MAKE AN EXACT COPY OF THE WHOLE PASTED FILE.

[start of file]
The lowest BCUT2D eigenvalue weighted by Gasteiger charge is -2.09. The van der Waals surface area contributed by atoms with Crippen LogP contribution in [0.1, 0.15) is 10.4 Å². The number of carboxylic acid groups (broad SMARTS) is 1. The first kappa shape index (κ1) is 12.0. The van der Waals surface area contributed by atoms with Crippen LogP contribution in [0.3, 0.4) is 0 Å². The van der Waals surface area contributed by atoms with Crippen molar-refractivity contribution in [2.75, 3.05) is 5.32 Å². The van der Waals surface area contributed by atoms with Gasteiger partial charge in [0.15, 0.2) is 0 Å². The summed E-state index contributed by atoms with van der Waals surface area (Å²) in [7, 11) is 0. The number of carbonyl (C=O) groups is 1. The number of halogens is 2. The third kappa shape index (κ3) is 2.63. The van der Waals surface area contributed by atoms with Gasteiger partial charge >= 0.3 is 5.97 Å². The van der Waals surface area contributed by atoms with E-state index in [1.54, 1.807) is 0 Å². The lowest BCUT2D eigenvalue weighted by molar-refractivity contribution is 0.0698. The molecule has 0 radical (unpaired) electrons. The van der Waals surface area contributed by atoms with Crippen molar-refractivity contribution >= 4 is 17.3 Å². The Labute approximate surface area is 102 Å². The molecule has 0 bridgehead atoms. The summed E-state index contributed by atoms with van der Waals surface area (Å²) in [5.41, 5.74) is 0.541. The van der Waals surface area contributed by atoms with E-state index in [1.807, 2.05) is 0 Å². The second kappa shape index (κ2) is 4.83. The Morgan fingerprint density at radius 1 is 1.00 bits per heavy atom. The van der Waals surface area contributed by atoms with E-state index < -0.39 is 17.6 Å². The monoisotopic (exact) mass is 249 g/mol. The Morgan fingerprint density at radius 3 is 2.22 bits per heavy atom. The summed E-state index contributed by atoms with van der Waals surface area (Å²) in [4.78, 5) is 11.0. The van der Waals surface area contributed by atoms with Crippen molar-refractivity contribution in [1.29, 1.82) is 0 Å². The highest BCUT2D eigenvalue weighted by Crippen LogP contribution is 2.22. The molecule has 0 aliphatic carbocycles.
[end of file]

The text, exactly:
The lowest BCUT2D eigenvalue weighted by Gasteiger charge is -2.09. The van der Waals surface area contributed by atoms with Crippen LogP contribution in [0.1, 0.15) is 10.4 Å². The number of carboxylic acid groups (broad SMARTS) is 1. The first kappa shape index (κ1) is 12.0. The van der Waals surface area contributed by atoms with Crippen LogP contribution in [0.3, 0.4) is 0 Å². The van der Waals surface area contributed by atoms with Crippen molar-refractivity contribution in [2.75, 3.05) is 5.32 Å². The van der Waals surface area contributed by atoms with Gasteiger partial charge in [0.15, 0.2) is 0 Å². The summed E-state index contributed by atoms with van der Waals surface area (Å²) in [7, 11) is 0. The number of carbonyl (C=O) groups is 1. The number of halogens is 2. The third kappa shape index (κ3) is 2.63. The van der Waals surface area contributed by atoms with Gasteiger partial charge >= 0.3 is 5.97 Å². The van der Waals surface area contributed by atoms with E-state index in [1.54, 1.807) is 0 Å². The lowest BCUT2D eigenvalue weighted by molar-refractivity contribution is 0.0698. The molecule has 0 radical (unpaired) electrons. The van der Waals surface area contributed by atoms with Crippen molar-refractivity contribution >= 4 is 17.3 Å². The Labute approximate surface area is 102 Å². The molecule has 0 bridgehead atoms. The summed E-state index contributed by atoms with van der Waals surface area (Å²) in [5.41, 5.74) is 0.541. The van der Waals surface area contributed by atoms with E-state index in [1.807, 2.05) is 0 Å². The second kappa shape index (κ2) is 4.83. The Morgan fingerprint density at radius 1 is 1.00 bits per heavy atom. The van der Waals surface area contributed by atoms with E-state index < -0.39 is 17.6 Å². The monoisotopic (exact) mass is 249 g/mol. The Morgan fingerprint density at radius 3 is 2.22 bits per heavy atom. The summed E-state index contributed by atoms with van der Waals surface area (Å²) in [4.78, 5) is 11.0. The van der Waals surface area contributed by atoms with Crippen molar-refractivity contribution in [1.29, 1.82) is 0 Å². The highest BCUT2D eigenvalue weighted by Crippen LogP contribution is 2.22. The molecule has 0 aliphatic carbocycles.